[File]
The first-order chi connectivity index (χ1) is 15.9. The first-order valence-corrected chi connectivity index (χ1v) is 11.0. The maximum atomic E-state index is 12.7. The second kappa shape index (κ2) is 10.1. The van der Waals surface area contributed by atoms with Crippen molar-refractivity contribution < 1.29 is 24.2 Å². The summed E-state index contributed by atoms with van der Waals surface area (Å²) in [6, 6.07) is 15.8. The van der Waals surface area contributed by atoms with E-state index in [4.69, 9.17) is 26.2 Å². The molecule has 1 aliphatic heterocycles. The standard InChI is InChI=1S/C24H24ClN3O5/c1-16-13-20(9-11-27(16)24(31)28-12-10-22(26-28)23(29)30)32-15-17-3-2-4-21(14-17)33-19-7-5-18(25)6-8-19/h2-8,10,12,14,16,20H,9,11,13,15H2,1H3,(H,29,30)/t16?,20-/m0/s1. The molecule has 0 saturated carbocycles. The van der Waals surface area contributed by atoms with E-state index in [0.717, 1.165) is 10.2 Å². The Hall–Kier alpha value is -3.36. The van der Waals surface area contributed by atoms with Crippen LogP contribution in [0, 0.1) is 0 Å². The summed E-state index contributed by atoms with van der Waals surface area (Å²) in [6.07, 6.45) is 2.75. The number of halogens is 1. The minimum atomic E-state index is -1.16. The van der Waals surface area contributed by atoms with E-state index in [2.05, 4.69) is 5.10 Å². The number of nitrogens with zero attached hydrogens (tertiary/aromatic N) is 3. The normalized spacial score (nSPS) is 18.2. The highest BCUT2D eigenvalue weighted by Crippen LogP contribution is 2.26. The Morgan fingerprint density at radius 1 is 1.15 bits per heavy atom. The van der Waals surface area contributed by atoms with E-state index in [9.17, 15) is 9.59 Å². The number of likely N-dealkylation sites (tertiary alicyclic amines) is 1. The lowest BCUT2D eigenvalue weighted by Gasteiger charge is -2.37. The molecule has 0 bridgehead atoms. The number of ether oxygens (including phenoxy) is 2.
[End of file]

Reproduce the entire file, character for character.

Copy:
The first-order chi connectivity index (χ1) is 15.9. The first-order valence-corrected chi connectivity index (χ1v) is 11.0. The maximum atomic E-state index is 12.7. The second kappa shape index (κ2) is 10.1. The van der Waals surface area contributed by atoms with Crippen molar-refractivity contribution < 1.29 is 24.2 Å². The summed E-state index contributed by atoms with van der Waals surface area (Å²) in [6, 6.07) is 15.8. The van der Waals surface area contributed by atoms with E-state index in [4.69, 9.17) is 26.2 Å². The molecule has 1 aliphatic heterocycles. The standard InChI is InChI=1S/C24H24ClN3O5/c1-16-13-20(9-11-27(16)24(31)28-12-10-22(26-28)23(29)30)32-15-17-3-2-4-21(14-17)33-19-7-5-18(25)6-8-19/h2-8,10,12,14,16,20H,9,11,13,15H2,1H3,(H,29,30)/t16?,20-/m0/s1. The molecule has 0 saturated carbocycles. The van der Waals surface area contributed by atoms with E-state index in [0.717, 1.165) is 10.2 Å². The Hall–Kier alpha value is -3.36. The van der Waals surface area contributed by atoms with Crippen LogP contribution in [0, 0.1) is 0 Å². The summed E-state index contributed by atoms with van der Waals surface area (Å²) in [6.07, 6.45) is 2.75. The number of halogens is 1. The minimum atomic E-state index is -1.16. The van der Waals surface area contributed by atoms with E-state index in [2.05, 4.69) is 5.10 Å². The number of nitrogens with zero attached hydrogens (tertiary/aromatic N) is 3. The normalized spacial score (nSPS) is 18.2. The highest BCUT2D eigenvalue weighted by Crippen LogP contribution is 2.26. The Morgan fingerprint density at radius 1 is 1.15 bits per heavy atom. The van der Waals surface area contributed by atoms with E-state index in [9.17, 15) is 9.59 Å². The number of likely N-dealkylation sites (tertiary alicyclic amines) is 1. The lowest BCUT2D eigenvalue weighted by Gasteiger charge is -2.37. The molecule has 0 bridgehead atoms. The number of ether oxygens (including phenoxy) is 2.